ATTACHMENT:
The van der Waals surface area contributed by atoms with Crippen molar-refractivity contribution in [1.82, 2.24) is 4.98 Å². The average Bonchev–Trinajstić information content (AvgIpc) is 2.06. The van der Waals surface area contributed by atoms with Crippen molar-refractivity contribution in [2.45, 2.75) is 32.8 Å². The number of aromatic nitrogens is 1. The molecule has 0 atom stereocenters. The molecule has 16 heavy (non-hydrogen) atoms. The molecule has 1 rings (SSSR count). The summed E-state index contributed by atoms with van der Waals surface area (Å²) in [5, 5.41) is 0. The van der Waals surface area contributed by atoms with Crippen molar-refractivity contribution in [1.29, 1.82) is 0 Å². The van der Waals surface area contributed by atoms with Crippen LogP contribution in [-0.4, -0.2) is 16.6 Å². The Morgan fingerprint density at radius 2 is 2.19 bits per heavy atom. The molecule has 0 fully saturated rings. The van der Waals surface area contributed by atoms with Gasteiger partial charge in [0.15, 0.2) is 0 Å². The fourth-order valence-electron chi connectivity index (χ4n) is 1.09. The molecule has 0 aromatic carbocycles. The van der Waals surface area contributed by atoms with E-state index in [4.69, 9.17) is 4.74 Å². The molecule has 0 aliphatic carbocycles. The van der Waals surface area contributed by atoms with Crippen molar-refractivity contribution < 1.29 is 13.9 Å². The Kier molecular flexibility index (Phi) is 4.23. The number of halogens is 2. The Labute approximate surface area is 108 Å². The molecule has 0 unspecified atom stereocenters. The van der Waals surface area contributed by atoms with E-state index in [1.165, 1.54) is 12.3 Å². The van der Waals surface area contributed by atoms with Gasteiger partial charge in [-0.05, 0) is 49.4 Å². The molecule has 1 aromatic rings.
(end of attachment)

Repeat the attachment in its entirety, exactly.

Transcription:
The van der Waals surface area contributed by atoms with Crippen molar-refractivity contribution in [1.82, 2.24) is 4.98 Å². The average Bonchev–Trinajstić information content (AvgIpc) is 2.06. The van der Waals surface area contributed by atoms with Crippen molar-refractivity contribution in [2.45, 2.75) is 32.8 Å². The number of aromatic nitrogens is 1. The molecule has 0 atom stereocenters. The molecule has 16 heavy (non-hydrogen) atoms. The molecule has 1 rings (SSSR count). The summed E-state index contributed by atoms with van der Waals surface area (Å²) in [5, 5.41) is 0. The van der Waals surface area contributed by atoms with Crippen molar-refractivity contribution in [1.29, 1.82) is 0 Å². The van der Waals surface area contributed by atoms with Crippen LogP contribution in [-0.4, -0.2) is 16.6 Å². The Morgan fingerprint density at radius 2 is 2.19 bits per heavy atom. The molecule has 0 fully saturated rings. The van der Waals surface area contributed by atoms with Gasteiger partial charge in [0.15, 0.2) is 0 Å². The fourth-order valence-electron chi connectivity index (χ4n) is 1.09. The molecule has 0 aromatic carbocycles. The van der Waals surface area contributed by atoms with E-state index in [4.69, 9.17) is 4.74 Å². The molecule has 0 aliphatic carbocycles. The van der Waals surface area contributed by atoms with Crippen molar-refractivity contribution < 1.29 is 13.9 Å². The Kier molecular flexibility index (Phi) is 4.23. The number of halogens is 2. The Labute approximate surface area is 108 Å². The molecule has 0 unspecified atom stereocenters. The van der Waals surface area contributed by atoms with E-state index in [1.165, 1.54) is 12.3 Å². The van der Waals surface area contributed by atoms with Gasteiger partial charge in [-0.05, 0) is 49.4 Å². The molecule has 1 aromatic rings.